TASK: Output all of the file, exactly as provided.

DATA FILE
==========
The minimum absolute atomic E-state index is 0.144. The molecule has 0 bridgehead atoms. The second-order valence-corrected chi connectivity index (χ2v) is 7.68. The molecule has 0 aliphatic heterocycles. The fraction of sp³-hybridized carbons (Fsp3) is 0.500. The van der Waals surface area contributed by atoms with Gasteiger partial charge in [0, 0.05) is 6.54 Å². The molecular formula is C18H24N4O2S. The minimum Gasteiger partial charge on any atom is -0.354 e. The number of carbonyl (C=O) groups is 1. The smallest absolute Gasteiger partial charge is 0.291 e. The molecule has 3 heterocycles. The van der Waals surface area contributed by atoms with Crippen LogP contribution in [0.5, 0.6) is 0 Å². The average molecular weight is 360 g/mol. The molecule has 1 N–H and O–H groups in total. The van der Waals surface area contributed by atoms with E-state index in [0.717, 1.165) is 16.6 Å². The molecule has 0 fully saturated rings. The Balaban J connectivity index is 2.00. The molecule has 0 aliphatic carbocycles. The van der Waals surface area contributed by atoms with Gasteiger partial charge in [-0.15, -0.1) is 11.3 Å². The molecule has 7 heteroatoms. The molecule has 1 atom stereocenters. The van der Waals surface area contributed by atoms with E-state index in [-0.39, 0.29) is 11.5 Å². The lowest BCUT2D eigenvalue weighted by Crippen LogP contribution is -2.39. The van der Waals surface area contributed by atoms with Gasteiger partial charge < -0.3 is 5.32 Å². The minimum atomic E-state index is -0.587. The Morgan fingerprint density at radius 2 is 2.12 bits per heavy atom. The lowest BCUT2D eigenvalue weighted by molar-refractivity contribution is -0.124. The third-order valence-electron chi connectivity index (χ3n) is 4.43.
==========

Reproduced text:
The minimum absolute atomic E-state index is 0.144. The molecule has 0 bridgehead atoms. The second-order valence-corrected chi connectivity index (χ2v) is 7.68. The molecule has 0 aliphatic heterocycles. The fraction of sp³-hybridized carbons (Fsp3) is 0.500. The van der Waals surface area contributed by atoms with Gasteiger partial charge in [0, 0.05) is 6.54 Å². The molecular formula is C18H24N4O2S. The minimum Gasteiger partial charge on any atom is -0.354 e. The number of carbonyl (C=O) groups is 1. The smallest absolute Gasteiger partial charge is 0.291 e. The molecule has 3 heterocycles. The van der Waals surface area contributed by atoms with Crippen LogP contribution in [0.5, 0.6) is 0 Å². The average molecular weight is 360 g/mol. The molecule has 1 N–H and O–H groups in total. The van der Waals surface area contributed by atoms with E-state index in [0.717, 1.165) is 16.6 Å². The molecule has 0 fully saturated rings. The Balaban J connectivity index is 2.00. The molecule has 0 aliphatic carbocycles. The van der Waals surface area contributed by atoms with Gasteiger partial charge in [-0.15, -0.1) is 11.3 Å². The molecule has 7 heteroatoms. The molecule has 1 atom stereocenters. The van der Waals surface area contributed by atoms with E-state index in [-0.39, 0.29) is 11.5 Å². The lowest BCUT2D eigenvalue weighted by Crippen LogP contribution is -2.39. The van der Waals surface area contributed by atoms with Gasteiger partial charge < -0.3 is 5.32 Å². The minimum atomic E-state index is -0.587. The Morgan fingerprint density at radius 2 is 2.12 bits per heavy atom. The lowest BCUT2D eigenvalue weighted by molar-refractivity contribution is -0.124. The third-order valence-electron chi connectivity index (χ3n) is 4.43.